Barely one year after President Buhari was sworn in for his second term, unfolding events have tended to tilt in only one direction — where the pendulum would swing in 2023.
We should recall that former President Jonathan and the Peoples Democratic Party (PDP) killed their own established rule of engagement, in the form of rotating the presidency between the North and South in 2011, when he insisted on running (a mistake which eventually cost him the presidency in 2015). Since there is no certainty about the zone or region to produce the president, it is open to all, or so it seems.
So, the question of where the president will come from in 2023 is varied. Which zone among the six geo-political zones will take the highest office in the land? Is the presidency going to be in the North or in the South? If it is the turn of the South, is it going to be South-West or South-East? Assuming power is retained in the North, will the North-East grab it or the North-Central, bearing in mind that Buhari is from the North-West? Okay, if astute politicians of the North-Central are clear-headed enough to fight for their zone, the lack of coordination and cooperation among them will even make it impossible to present a consensus candidate.
I dare not say a minority from the North-Central can be the president of Nigeria; wishful thinking that is? Who cares about minorities in the Nigeria of today? When we talk of the South, it is either Yoruba or Igbo, and when we look up North, we only think of the Hausa Fulani of the North-West. Part of the bane of Nigeria’s politics is the skewed configuration of the federation, such that we are now wired to think that minorities are not good enough to take a shot at the helms of government.
If you are in doubt, ask ex-President Goodluck Jonathan. With the benefit of hindsight, one of the reasons why he failed, besides his famed lack of capacity, was because of his minority baggage. Take it or leave it, a minority is a political orphan in Nigeria.
When you are being lampooned from left, right and centre and you look back and see no pillars of support, you will crash. If incompetence alone is the determinant for electoral failure, perhaps the present government should not have been voted back to power. Anyway, there will be more questions than answers in the days ahead.
Why is 2023 manifesting in 2020? It was an American clergyman, James Freeman Clerke, who coined the famous quote: “A politician thinks of the next election, a statesman, of the next generation.” The Nigeria of today fits perfectly with this thought-provoking maxim. Make no mistake about it, we do not have statesmen among our present crop of politicians; hence our focus is clear from the beginning.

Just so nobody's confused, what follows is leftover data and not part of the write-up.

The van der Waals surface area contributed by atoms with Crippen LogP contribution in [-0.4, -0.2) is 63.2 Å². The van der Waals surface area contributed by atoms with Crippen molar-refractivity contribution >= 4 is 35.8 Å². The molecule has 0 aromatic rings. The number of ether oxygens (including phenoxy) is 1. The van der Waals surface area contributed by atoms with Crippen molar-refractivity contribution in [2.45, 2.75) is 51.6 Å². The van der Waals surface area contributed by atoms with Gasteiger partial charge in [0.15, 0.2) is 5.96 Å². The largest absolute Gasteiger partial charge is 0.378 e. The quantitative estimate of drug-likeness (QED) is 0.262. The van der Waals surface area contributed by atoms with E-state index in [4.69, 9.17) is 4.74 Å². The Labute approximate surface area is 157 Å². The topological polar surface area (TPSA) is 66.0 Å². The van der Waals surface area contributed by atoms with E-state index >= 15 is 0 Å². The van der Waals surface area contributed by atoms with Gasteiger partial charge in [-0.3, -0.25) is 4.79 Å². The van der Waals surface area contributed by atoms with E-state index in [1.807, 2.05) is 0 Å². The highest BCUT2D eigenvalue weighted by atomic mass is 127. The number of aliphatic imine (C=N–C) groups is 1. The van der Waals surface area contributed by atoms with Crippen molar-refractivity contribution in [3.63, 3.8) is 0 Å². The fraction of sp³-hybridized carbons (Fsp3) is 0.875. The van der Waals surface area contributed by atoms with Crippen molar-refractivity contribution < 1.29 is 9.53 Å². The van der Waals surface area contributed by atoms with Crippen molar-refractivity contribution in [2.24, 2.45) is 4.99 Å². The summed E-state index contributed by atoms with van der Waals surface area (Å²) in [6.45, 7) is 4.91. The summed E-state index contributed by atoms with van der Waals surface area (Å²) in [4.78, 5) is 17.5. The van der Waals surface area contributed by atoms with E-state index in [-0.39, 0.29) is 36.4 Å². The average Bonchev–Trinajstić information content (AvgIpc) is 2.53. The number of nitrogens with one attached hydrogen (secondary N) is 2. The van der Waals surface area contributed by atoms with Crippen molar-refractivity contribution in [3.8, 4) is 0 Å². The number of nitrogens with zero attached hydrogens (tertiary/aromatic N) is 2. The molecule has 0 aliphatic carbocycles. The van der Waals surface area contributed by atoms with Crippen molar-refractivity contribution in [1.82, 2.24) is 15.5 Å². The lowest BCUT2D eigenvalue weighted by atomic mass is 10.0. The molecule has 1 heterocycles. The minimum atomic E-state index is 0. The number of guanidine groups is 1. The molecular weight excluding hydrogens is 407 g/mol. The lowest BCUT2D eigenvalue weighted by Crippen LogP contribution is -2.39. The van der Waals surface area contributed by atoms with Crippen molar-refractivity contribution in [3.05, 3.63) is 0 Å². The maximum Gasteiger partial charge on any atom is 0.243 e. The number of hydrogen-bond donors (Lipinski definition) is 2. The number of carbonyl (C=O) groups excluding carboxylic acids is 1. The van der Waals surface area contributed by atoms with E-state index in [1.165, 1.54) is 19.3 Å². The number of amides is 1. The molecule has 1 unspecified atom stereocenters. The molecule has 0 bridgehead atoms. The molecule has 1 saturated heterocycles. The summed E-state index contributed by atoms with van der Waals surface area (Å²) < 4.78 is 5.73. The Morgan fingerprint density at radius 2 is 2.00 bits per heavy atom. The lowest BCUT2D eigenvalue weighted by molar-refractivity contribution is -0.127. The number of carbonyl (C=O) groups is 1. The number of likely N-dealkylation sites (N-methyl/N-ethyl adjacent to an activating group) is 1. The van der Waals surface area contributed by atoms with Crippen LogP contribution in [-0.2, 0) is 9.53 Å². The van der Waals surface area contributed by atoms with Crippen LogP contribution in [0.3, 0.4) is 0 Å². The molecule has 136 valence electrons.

For the president, the loss of focus now can affect the chances of his party in the coming election, thus he prefers to work with people he knows so that the boat will not be rocked; the same reason why he stuck with the same cabinet before the last election. Even before his (Buhari’s) election, political gladiators started permutations about 2023 and the whole North-South debate, in line with Nigeria’s “turn by turn” presidential system of government.
Upon Buhari’s victory in the 2019 general election, the campaign for 2023 started almost immediately with names such as Bola Ahmed Tinubu, the APC national leader; and Nasir el-Rufai, the governor of Kaduna State and others, dominating discourses.
Till this moment, every step taken by the Buhari government, from the retention of service chiefs to the opposition to Amotekun among others, as well as the inter- and intra-party realignments, have all pointed to the 2023 calculations.
Tinubu’s double-speak about Amotekun has a 2023 imprimatur. Here is a man who had talked about restructuring, including state and community policing, all his political life, until his party captured power at the centre. He is now cleverly refusing to align with his South-West governor-kits-and-kins to pursue the first concrete effort at tackling insecurity locally. It is even more instructive that his lackey-government in Lagos stopped the pro-Amotekun demonstration, while it held in the five other states. After his visit to the Villa penultimate week, Tinubu said there was no threat to the corporate existence of Nigeria, which implied there was no reason to launch Amotekun. Did I hear you say Amotekun is dead on arrival? Tinubu had to be smart about it, so that the powers that be would support his candidature in 2023.
Owing to its current internal crisis, the All Progressives Congress (APC) could face imminent disintegration; therefore it is just as well that the government is strategising ahead with the ongoing amendment of the Constitution to accommodate local government autonomy, of which the establishment of the Nigeria Financial Intelligence Unit (NFIU) served as precursor, in order to reposition the party for 2023.
The NFIU guidelines, effective from June 1, 2019, gives financial independence to local governments to avoid the bottleneck of the past between governors and local government administrators and guarantee accountability and transparency.
In the face of the waning popularity of the party towards 2023, the NFIU and its concomitant financial autonomy for local governments could ensure grassroots support for the party and bounce it back to reckoning. There is no doubt that this is a welcome development, besides the fact that it will once again engender massive support for the party at the local government level, as it was in the days before the 2015 elections that saw to the defeat of the ruling PDP.
It thus appear that everything that the Buhari government will do in its second term is about taking a position ahead of 2023 politics and unsurprisingly, appointments have remained lopsided and good governance has since assumed the back seat.